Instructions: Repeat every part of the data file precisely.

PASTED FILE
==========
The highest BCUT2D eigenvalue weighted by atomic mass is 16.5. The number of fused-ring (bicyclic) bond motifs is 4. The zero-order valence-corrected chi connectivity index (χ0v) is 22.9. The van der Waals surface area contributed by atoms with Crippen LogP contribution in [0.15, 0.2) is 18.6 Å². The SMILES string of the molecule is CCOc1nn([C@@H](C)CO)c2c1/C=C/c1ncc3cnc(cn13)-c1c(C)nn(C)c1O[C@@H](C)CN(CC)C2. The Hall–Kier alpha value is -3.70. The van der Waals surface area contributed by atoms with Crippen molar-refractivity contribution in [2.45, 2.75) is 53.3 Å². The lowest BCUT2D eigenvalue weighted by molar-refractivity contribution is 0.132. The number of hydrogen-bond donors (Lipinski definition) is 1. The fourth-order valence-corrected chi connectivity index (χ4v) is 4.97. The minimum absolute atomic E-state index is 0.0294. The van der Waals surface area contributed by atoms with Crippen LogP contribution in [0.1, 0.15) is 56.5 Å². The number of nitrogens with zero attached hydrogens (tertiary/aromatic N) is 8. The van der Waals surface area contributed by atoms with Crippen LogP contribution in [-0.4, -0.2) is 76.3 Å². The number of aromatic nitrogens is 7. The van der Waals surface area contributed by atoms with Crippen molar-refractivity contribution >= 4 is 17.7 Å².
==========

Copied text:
The highest BCUT2D eigenvalue weighted by atomic mass is 16.5. The number of fused-ring (bicyclic) bond motifs is 4. The zero-order valence-corrected chi connectivity index (χ0v) is 22.9. The van der Waals surface area contributed by atoms with Crippen LogP contribution in [0.15, 0.2) is 18.6 Å². The SMILES string of the molecule is CCOc1nn([C@@H](C)CO)c2c1/C=C/c1ncc3cnc(cn13)-c1c(C)nn(C)c1O[C@@H](C)CN(CC)C2. The Hall–Kier alpha value is -3.70. The van der Waals surface area contributed by atoms with Crippen molar-refractivity contribution in [2.45, 2.75) is 53.3 Å². The lowest BCUT2D eigenvalue weighted by molar-refractivity contribution is 0.132. The number of hydrogen-bond donors (Lipinski definition) is 1. The fourth-order valence-corrected chi connectivity index (χ4v) is 4.97. The minimum absolute atomic E-state index is 0.0294. The van der Waals surface area contributed by atoms with Crippen LogP contribution in [0.1, 0.15) is 56.5 Å². The number of nitrogens with zero attached hydrogens (tertiary/aromatic N) is 8. The van der Waals surface area contributed by atoms with Crippen LogP contribution in [-0.4, -0.2) is 76.3 Å². The number of aromatic nitrogens is 7. The van der Waals surface area contributed by atoms with Crippen molar-refractivity contribution >= 4 is 17.7 Å².